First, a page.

Copied from The State Journal – Lansing, Michigan – Wednesday, August 13, 1913 – Pages 1 and 6.
Lansing’s First Fire Engine and Three Pioneer Fire Fighters
A feature that will arouse enthusiasm among the old settlers at the September home-coming and afford an excellent comparison of fire-fighting methods of a half century ago and the present time, will be a demonstration with the old Torrent No. 1, hand fire engine, at the City National bank corner on some date of the week’s celebration.
Captain Julius N. Baker, of the Bingham st. fire station, one of the old living fire fighters of the city, has planned the demonstration with the old engine in which he first broke into the fire fighting game in the city. Captain Baker is very desirous of obtaining the names of any members of the old squads who at any time helped operate the pumps at pioneer time conflagrations. He requests that all old members of the company send in their names to him either by telephone or postcard so that he can get a list and organize a second later day “Torrent Company” for the demonstration.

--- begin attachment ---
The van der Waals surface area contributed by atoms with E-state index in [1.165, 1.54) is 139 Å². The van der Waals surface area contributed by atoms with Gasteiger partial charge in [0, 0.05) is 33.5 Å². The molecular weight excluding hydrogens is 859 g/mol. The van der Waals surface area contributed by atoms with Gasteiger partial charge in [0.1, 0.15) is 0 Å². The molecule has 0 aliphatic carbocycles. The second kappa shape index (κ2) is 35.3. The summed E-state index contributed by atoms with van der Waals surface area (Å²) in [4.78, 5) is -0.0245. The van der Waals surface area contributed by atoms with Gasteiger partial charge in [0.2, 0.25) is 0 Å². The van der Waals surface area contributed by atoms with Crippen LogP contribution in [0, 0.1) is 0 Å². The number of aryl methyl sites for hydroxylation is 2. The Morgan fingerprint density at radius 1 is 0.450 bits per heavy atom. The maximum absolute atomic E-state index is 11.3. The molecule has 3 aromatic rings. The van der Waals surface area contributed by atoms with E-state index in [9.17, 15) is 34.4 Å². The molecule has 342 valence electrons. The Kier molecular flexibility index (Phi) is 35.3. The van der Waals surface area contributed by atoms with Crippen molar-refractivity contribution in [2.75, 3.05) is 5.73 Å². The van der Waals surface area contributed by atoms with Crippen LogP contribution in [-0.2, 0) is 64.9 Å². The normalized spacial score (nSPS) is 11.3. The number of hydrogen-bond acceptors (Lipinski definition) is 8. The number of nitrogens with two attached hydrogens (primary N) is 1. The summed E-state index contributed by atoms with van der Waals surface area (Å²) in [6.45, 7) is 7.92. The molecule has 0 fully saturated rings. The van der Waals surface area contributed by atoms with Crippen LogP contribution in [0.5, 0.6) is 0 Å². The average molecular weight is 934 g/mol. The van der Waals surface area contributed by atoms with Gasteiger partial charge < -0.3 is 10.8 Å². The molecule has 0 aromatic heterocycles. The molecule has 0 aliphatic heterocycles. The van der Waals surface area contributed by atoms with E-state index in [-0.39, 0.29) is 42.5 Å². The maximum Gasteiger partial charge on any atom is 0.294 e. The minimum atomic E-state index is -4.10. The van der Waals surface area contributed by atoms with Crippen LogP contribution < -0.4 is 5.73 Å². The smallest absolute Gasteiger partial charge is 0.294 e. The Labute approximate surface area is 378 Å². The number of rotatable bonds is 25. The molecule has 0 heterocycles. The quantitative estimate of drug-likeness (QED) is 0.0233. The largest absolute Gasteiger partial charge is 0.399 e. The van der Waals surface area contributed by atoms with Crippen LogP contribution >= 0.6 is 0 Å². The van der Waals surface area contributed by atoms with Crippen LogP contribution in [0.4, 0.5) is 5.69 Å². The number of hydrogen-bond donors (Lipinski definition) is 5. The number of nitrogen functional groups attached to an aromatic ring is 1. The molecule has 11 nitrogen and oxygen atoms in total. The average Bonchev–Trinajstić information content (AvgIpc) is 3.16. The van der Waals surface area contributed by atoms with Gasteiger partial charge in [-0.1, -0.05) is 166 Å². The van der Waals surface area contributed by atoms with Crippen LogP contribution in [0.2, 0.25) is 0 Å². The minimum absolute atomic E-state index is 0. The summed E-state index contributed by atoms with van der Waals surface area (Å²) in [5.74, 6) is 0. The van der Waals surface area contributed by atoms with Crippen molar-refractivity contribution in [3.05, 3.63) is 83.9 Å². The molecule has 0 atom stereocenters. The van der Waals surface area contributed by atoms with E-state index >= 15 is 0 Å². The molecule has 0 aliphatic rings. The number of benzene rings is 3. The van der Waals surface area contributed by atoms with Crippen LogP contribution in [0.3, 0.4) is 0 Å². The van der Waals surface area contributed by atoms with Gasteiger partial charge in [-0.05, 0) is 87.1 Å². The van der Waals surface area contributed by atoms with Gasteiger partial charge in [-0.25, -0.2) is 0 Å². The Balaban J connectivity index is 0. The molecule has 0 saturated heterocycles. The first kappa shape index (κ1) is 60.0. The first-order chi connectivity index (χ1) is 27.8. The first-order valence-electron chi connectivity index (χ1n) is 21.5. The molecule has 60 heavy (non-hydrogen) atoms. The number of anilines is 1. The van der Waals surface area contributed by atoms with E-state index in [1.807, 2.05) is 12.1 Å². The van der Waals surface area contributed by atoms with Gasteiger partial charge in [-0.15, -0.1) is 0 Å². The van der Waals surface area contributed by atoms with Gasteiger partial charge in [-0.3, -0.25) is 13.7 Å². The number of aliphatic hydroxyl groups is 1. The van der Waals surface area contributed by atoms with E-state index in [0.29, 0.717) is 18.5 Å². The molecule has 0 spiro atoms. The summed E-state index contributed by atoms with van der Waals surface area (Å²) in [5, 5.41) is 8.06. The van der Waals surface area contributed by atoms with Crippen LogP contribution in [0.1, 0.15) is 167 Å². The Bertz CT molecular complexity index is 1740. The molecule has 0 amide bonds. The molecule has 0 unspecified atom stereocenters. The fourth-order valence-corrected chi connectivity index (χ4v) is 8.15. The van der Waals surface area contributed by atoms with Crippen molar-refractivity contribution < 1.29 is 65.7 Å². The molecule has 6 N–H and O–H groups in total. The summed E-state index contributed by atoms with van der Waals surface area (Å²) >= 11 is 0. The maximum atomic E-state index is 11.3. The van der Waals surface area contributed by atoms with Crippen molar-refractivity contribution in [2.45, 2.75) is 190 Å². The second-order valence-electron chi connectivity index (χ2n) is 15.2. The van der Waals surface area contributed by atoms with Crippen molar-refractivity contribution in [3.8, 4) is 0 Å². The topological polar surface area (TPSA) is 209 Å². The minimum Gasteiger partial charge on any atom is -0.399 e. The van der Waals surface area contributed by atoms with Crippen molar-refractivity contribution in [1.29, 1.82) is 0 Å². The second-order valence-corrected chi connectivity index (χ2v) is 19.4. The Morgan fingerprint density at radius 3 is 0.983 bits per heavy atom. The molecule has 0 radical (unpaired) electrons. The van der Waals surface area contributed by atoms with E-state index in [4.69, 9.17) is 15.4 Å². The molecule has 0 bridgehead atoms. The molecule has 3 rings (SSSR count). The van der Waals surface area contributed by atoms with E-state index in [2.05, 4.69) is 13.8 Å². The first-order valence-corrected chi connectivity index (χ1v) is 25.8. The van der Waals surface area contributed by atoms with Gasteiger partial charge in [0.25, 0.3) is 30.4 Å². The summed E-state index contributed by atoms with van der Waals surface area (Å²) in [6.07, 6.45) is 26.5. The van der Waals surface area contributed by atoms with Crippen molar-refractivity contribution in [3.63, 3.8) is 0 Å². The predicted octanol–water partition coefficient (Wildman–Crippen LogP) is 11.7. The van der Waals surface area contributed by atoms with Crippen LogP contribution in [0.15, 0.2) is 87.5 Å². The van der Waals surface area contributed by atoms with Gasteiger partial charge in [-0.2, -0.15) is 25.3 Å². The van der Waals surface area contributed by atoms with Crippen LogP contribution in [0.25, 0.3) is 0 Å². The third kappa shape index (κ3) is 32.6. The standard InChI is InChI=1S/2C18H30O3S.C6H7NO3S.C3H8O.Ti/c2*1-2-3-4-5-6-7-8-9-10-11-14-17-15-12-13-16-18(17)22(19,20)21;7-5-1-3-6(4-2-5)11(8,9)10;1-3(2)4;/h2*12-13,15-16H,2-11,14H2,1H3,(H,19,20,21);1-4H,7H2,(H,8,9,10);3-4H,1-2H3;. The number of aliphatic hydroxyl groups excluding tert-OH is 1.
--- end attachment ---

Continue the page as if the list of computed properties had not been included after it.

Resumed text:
Hand Engine Valued Relic
The ancient engine now finds a shelter in the Bingham st. fire station after 60 years, a part of the time being a very necessary adjunct to the city’s safety. It was purchased by this city early in the year 1856 from a firm in Rochester, N. Y. At the meeting where the action was taken to buy the equipment, George W. Peck was chairman and R. C. Dart, secretary.
The engine was shipped to Lansing by a devious route from Rochester, owing to the lack of railroad facilities. It was packed and shipped in sections to Buffalo by rail and thence to Detroit by sail boat. From Detroit, after many delays, the engine was forwarded over the Michigan Central to Jackson. Jackson ended its rail journey and after that its sections were loaded onto “pungs” drawn by oxen over partially broken roads. One section of it was stuck in the mud near Rives Junction and with difficulty gotten out of the swamp.
The whole engine finally arrived overland in Lansing May 12, 1856. The sections were unpacked near where the Grand Trunk railroad station now stands. At this point it was assembled, decorated with flowers and headed by throngs of “dressed up” and enthusiastic citizens was hauled to its house on the south side of East Allegan st. The day of the arrival of the engine was made a gala one. There were speeches and a general celebration. Immediately after the arrival of the equipment a company was formed and named “Torrent No. 1.” The organization derived its name from the fact that the majority of the members had been members of a fire company in Rochester, N. Y., of the same name. Nearly all the early pioneers were New Yorkers.
Sold to Cheboygan